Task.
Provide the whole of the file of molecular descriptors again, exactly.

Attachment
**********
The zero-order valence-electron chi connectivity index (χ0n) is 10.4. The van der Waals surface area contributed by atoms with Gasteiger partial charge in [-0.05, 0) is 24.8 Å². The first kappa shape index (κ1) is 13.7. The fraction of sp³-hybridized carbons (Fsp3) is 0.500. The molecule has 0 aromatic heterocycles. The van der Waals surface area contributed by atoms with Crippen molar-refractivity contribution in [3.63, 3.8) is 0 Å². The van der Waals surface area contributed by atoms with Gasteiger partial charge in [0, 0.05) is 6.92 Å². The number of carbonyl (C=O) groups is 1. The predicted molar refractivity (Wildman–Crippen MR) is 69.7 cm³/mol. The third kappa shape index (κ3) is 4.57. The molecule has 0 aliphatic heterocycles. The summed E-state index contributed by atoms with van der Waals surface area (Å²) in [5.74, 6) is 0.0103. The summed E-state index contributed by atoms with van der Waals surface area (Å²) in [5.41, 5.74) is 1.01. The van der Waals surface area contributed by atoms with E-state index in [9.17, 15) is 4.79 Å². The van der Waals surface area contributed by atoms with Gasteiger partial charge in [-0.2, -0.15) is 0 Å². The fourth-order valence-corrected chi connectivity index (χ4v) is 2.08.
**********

The zero-order valence-electron chi connectivity index (χ0n) is 10.4. The van der Waals surface area contributed by atoms with Gasteiger partial charge in [-0.05, 0) is 24.8 Å². The first kappa shape index (κ1) is 13.7. The fraction of sp³-hybridized carbons (Fsp3) is 0.500. The molecule has 0 aromatic heterocycles. The van der Waals surface area contributed by atoms with Crippen molar-refractivity contribution in [3.63, 3.8) is 0 Å². The van der Waals surface area contributed by atoms with Gasteiger partial charge in [0, 0.05) is 6.92 Å². The number of carbonyl (C=O) groups is 1. The predicted molar refractivity (Wildman–Crippen MR) is 69.7 cm³/mol. The third kappa shape index (κ3) is 4.57. The molecule has 0 aliphatic heterocycles. The summed E-state index contributed by atoms with van der Waals surface area (Å²) in [5.74, 6) is 0.0103. The summed E-state index contributed by atoms with van der Waals surface area (Å²) in [5.41, 5.74) is 1.01. The van der Waals surface area contributed by atoms with E-state index in [9.17, 15) is 4.79 Å². The van der Waals surface area contributed by atoms with Gasteiger partial charge in [-0.2, -0.15) is 0 Å². The fourth-order valence-corrected chi connectivity index (χ4v) is 2.08.